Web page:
Rather than being a reference to eternal security, I believe this reveals that Jesus knew His disciples could not, at this time, endure persecution and martyrdom. After all, they would flee and Peter would deny knowing Him.
Even in the garden, Peter revealed that he didn't understand what Jesus had come to accomplish. The disciple cut off the high priest's servant's ear, not comprehending what his Master had been telling them, that He would be put to death.
This act could have resulted in Peter's arrest—and possibly, his execution. But Jesus healed the servant, thereby, saving His disciple from the potential consequences of his hasty actions.
As was the case with Peter, we're saved, protected, cared for, sheltered, and loved not because of our weak grip on Jesus but because of His powerful grip on us.
John 10:28 says, "I give them eternal life, and they will never perish, and no one will snatch them out of my hand."
So, even when we fail, even when we act foolishly or say stupid things, Jesus doesn't abandon us.
Man cannot thwart God's plan, and those who stand in opposition to Jesus only condemn themselves. But if you stand with Christ and put your faith, hope, and trust in Him as your Savior and Lord, you come under His eternal protection.
In the garden the first Adam succumbed to Satan trap. And here, in another garden, Satan goes after the second Adam, Jesus. But even though He was arrested, bound, taken before the Jewish authorities, and eventually beaten, scourged, and crucified, He was not defeated.
Jesus could have wiped those who came to arrest Him out of existence, but He stepped forward in order to fulfill God's plan of salvation from eternity past.
Although those who were with Jesus didn't understand who He was, even when He momentarily revealed His glory, He wants us to see who He truly is.
There has never been a time when Jesus was not in control—not even when He was arrested, tried, and crucified. Although Jesus was in control, we are responsible. We are all born with a sin nature, and, if we were to be saved, He had to take on the punishment we deserved.
The Savior willingly suffered so we would not have to face God's wrath. How, then, should we face suffering?
Second Timothy 1:8 says, "Therefore do not be ashamed of the testimony about our Lord, nor of me his prisoner, but share in suffering for the gospel by the power of God."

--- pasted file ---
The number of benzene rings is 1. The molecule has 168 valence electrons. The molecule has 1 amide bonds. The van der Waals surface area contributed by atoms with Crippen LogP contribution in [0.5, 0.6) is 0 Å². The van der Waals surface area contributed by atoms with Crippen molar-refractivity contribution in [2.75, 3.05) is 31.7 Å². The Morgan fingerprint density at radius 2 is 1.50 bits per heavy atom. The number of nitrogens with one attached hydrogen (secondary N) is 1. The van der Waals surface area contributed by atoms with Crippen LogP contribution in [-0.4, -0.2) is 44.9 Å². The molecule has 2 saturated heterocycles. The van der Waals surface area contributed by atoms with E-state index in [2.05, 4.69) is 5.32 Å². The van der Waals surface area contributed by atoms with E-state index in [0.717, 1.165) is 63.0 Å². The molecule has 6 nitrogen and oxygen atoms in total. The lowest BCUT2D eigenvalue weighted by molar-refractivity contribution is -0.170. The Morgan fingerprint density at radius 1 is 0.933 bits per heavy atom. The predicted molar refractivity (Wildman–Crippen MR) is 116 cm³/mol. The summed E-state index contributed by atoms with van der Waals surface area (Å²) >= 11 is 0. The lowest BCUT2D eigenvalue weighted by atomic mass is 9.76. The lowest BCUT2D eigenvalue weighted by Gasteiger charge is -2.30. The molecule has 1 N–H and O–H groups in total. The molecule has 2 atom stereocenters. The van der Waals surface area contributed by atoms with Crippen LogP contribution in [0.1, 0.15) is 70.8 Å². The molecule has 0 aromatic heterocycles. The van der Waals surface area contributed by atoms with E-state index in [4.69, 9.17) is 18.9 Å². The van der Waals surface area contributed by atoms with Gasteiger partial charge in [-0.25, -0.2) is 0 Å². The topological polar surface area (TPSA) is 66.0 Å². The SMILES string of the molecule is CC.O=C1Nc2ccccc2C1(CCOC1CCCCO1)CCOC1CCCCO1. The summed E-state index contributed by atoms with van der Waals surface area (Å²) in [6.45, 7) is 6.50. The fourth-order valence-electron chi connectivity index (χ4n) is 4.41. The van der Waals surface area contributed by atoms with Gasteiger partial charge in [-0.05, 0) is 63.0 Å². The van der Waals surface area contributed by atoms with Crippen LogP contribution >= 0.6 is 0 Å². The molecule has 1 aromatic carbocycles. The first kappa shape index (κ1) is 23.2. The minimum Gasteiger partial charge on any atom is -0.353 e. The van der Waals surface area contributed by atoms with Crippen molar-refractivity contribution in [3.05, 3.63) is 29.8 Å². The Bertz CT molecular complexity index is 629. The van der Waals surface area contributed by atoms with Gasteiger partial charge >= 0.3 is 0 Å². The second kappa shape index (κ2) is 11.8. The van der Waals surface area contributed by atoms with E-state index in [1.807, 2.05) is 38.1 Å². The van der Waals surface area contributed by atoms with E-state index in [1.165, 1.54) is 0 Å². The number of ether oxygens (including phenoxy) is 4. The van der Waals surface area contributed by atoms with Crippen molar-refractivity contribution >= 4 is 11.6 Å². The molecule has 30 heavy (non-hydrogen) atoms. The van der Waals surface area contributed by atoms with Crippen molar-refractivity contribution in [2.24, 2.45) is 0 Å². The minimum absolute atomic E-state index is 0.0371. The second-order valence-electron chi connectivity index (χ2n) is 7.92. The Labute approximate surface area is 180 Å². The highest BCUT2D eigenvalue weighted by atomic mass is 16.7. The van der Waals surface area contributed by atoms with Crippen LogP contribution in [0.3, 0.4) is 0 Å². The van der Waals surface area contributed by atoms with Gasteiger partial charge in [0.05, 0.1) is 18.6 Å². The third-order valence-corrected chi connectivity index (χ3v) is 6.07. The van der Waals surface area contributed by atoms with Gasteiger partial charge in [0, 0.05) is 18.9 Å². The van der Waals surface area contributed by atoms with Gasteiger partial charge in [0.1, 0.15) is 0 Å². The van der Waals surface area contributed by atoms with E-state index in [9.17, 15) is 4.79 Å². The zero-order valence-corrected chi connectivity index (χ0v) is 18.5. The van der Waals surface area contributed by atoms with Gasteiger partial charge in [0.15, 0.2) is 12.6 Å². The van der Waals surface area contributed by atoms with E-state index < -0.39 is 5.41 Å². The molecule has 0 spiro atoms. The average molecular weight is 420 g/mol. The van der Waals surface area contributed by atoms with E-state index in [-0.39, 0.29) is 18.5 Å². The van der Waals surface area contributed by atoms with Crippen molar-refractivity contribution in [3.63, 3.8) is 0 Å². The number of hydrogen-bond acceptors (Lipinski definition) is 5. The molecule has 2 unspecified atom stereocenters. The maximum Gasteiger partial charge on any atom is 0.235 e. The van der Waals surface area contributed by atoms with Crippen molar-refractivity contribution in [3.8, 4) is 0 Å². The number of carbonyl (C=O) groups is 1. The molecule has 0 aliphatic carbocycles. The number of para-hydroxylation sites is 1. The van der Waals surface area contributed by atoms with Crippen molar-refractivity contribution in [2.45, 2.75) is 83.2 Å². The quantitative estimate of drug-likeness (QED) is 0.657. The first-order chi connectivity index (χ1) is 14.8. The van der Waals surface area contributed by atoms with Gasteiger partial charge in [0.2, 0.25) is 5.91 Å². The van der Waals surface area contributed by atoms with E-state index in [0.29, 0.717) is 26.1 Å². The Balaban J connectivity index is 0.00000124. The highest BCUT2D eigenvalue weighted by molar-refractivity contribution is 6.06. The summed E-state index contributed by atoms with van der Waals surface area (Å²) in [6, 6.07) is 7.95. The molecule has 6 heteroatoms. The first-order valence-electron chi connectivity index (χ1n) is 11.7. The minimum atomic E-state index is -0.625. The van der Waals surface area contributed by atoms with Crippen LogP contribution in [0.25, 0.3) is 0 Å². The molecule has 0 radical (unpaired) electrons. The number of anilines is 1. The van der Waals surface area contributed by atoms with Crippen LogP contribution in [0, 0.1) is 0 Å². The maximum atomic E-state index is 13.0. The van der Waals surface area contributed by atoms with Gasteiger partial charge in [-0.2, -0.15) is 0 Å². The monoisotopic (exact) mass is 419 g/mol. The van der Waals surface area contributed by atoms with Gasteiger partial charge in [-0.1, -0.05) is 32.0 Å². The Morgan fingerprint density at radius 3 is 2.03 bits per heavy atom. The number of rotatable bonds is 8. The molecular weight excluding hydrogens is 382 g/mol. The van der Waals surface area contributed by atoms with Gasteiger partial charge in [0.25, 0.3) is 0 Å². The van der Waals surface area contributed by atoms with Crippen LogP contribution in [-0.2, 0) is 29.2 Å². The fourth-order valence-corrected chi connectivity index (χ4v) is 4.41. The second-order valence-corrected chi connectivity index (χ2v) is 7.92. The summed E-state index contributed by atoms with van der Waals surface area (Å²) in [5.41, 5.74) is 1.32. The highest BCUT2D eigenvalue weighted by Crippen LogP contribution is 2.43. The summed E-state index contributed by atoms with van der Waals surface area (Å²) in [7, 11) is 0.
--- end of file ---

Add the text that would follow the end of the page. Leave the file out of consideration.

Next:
And, amazingly, Peter and John "left the presence of the council, rejoicing that they were counted worthy to suffer dishonor for the name" (Acts 5:41).
What better way to display that our hope is in the Savior, in spending eternity with Him, than by suffering well as a testament to what He has done by taking our place by dying on the cross?
Coming to saving faith does not mean we will have health, wealth, and success—not as the world sees these things at least. As we mature in Christ, as we grow closer to Him, we become more willing to suffer well, to testify to the world around us that nothing is more important than glorifying the One who gave His life on our behalf.
True satisfaction comes from knowing Jesus and reflecting His glory. Nothing in this world can give us this kind of satisfaction.
Is the Christian life oppressive, burdensome, discouraging?
In Philippians 3:8-10, Paul says, "Indeed, I count everything as loss because of the surpassing worth of knowing Christ Jesus my Lord. For his sake I have suffered the loss of all things and count them as rubbish, in order that I may gain Christ and be found in him, not having a righteousness of my own that comes from the law, but that which comes through faith in Christ, the righteousness from God that depends on faith— that I may know him and the power of his resurrection, and may share his sufferings, becoming like him in his death."
And consider Romans 5:4-5, "Suffering produces endurance, and endurance produces character, and character produces hope, and hope does not put us to shame, because God's love has been poured into our hearts through the Holy Spirit who has been given to us.
It's through joining in the suffering of Christ that we not only get to display to the world His glory but also experience the love God has for us.
The all-glorious Son of God, willingly—in an act of supreme obedience to which He agreed joyfully—suffered and died in our place. He was in full control over it all; He's fully and completely sovereign over everything. He promises those who put their faith, hope, and trust in Him that they're His children. He loves us. He cares for us. He protects us. And He will never let us go.